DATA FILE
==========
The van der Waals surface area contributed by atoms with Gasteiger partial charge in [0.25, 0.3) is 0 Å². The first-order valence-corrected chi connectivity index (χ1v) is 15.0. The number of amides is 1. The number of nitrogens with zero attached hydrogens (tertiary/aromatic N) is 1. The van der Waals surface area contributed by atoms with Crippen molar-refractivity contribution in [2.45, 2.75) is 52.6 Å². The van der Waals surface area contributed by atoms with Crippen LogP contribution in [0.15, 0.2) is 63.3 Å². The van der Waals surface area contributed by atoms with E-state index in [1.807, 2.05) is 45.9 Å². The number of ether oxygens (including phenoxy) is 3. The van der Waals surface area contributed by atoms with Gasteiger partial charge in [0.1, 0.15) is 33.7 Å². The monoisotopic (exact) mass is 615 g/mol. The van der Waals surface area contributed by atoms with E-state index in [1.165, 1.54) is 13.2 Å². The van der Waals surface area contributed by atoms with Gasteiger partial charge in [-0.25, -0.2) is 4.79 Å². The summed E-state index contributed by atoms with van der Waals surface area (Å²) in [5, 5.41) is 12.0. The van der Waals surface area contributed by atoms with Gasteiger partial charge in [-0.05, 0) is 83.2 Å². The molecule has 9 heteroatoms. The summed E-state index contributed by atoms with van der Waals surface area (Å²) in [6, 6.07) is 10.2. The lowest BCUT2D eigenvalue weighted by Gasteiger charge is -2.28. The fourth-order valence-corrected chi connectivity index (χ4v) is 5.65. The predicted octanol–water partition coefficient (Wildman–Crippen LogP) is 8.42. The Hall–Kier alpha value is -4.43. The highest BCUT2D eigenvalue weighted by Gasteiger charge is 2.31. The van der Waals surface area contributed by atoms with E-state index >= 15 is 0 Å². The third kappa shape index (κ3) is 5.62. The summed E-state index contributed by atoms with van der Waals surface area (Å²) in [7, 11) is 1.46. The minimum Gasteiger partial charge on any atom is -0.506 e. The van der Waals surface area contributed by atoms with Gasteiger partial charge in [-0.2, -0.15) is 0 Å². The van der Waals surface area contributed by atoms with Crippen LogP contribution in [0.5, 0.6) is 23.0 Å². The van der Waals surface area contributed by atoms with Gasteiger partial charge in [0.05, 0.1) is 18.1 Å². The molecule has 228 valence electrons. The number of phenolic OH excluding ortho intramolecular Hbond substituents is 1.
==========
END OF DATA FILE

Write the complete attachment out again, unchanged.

The van der Waals surface area contributed by atoms with Gasteiger partial charge in [0.25, 0.3) is 0 Å². The first-order valence-corrected chi connectivity index (χ1v) is 15.0. The number of amides is 1. The number of nitrogens with zero attached hydrogens (tertiary/aromatic N) is 1. The van der Waals surface area contributed by atoms with Crippen molar-refractivity contribution in [2.45, 2.75) is 52.6 Å². The van der Waals surface area contributed by atoms with Crippen LogP contribution in [0.15, 0.2) is 63.3 Å². The van der Waals surface area contributed by atoms with E-state index in [1.807, 2.05) is 45.9 Å². The number of ether oxygens (including phenoxy) is 3. The van der Waals surface area contributed by atoms with Gasteiger partial charge in [0.1, 0.15) is 33.7 Å². The monoisotopic (exact) mass is 615 g/mol. The van der Waals surface area contributed by atoms with E-state index in [1.165, 1.54) is 13.2 Å². The van der Waals surface area contributed by atoms with Gasteiger partial charge in [-0.25, -0.2) is 4.79 Å². The summed E-state index contributed by atoms with van der Waals surface area (Å²) in [5, 5.41) is 12.0. The van der Waals surface area contributed by atoms with Gasteiger partial charge in [-0.05, 0) is 83.2 Å². The molecule has 9 heteroatoms. The summed E-state index contributed by atoms with van der Waals surface area (Å²) in [6, 6.07) is 10.2. The lowest BCUT2D eigenvalue weighted by Gasteiger charge is -2.28. The fourth-order valence-corrected chi connectivity index (χ4v) is 5.65. The predicted octanol–water partition coefficient (Wildman–Crippen LogP) is 8.42. The Hall–Kier alpha value is -4.43. The highest BCUT2D eigenvalue weighted by Gasteiger charge is 2.31. The van der Waals surface area contributed by atoms with E-state index >= 15 is 0 Å². The third kappa shape index (κ3) is 5.62. The summed E-state index contributed by atoms with van der Waals surface area (Å²) in [7, 11) is 1.46. The minimum Gasteiger partial charge on any atom is -0.506 e. The van der Waals surface area contributed by atoms with Gasteiger partial charge in [-0.2, -0.15) is 0 Å². The van der Waals surface area contributed by atoms with Crippen LogP contribution in [0.5, 0.6) is 23.0 Å². The van der Waals surface area contributed by atoms with Gasteiger partial charge in [0.05, 0.1) is 18.1 Å². The molecule has 228 valence electrons. The number of phenolic OH excluding ortho intramolecular Hbond substituents is 1.